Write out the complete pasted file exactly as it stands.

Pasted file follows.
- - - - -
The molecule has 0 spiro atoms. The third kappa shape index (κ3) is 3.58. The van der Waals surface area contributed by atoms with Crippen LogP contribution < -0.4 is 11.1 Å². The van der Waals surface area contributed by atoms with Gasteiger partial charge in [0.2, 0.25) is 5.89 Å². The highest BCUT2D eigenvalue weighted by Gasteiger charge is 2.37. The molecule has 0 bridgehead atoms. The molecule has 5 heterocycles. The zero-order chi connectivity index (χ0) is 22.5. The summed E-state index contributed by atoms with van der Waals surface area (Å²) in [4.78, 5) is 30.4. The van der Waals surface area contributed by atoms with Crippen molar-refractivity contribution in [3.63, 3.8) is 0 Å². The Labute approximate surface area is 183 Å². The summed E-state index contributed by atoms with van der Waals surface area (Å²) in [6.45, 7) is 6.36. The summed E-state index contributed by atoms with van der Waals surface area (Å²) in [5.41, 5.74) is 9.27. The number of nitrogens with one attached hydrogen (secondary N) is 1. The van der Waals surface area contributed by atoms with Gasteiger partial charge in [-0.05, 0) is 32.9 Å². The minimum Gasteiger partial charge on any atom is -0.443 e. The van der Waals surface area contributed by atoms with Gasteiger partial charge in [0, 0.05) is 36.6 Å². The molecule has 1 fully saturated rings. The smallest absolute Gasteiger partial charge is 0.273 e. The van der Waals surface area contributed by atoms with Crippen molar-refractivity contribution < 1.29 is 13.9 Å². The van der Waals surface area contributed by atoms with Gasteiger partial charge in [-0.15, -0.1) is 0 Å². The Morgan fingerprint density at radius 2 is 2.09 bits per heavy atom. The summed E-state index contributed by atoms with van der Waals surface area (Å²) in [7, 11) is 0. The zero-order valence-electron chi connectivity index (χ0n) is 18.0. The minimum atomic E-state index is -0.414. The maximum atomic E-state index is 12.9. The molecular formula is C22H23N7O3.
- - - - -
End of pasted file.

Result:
The molecule has 0 spiro atoms. The third kappa shape index (κ3) is 3.58. The van der Waals surface area contributed by atoms with Crippen LogP contribution < -0.4 is 11.1 Å². The van der Waals surface area contributed by atoms with Gasteiger partial charge in [0.2, 0.25) is 5.89 Å². The highest BCUT2D eigenvalue weighted by Gasteiger charge is 2.37. The molecule has 0 bridgehead atoms. The molecule has 5 heterocycles. The zero-order chi connectivity index (χ0) is 22.5. The summed E-state index contributed by atoms with van der Waals surface area (Å²) in [4.78, 5) is 30.4. The van der Waals surface area contributed by atoms with Crippen molar-refractivity contribution in [3.63, 3.8) is 0 Å². The Labute approximate surface area is 183 Å². The summed E-state index contributed by atoms with van der Waals surface area (Å²) in [6.45, 7) is 6.36. The summed E-state index contributed by atoms with van der Waals surface area (Å²) in [5.41, 5.74) is 9.27. The number of nitrogens with one attached hydrogen (secondary N) is 1. The van der Waals surface area contributed by atoms with Gasteiger partial charge in [-0.05, 0) is 32.9 Å². The minimum Gasteiger partial charge on any atom is -0.443 e. The van der Waals surface area contributed by atoms with Gasteiger partial charge in [0, 0.05) is 36.6 Å². The molecule has 1 fully saturated rings. The smallest absolute Gasteiger partial charge is 0.273 e. The van der Waals surface area contributed by atoms with Crippen molar-refractivity contribution < 1.29 is 13.9 Å². The van der Waals surface area contributed by atoms with Gasteiger partial charge in [-0.15, -0.1) is 0 Å². The Morgan fingerprint density at radius 2 is 2.09 bits per heavy atom. The summed E-state index contributed by atoms with van der Waals surface area (Å²) in [7, 11) is 0. The zero-order valence-electron chi connectivity index (χ0n) is 18.0. The minimum atomic E-state index is -0.414. The maximum atomic E-state index is 12.9. The molecular formula is C22H23N7O3.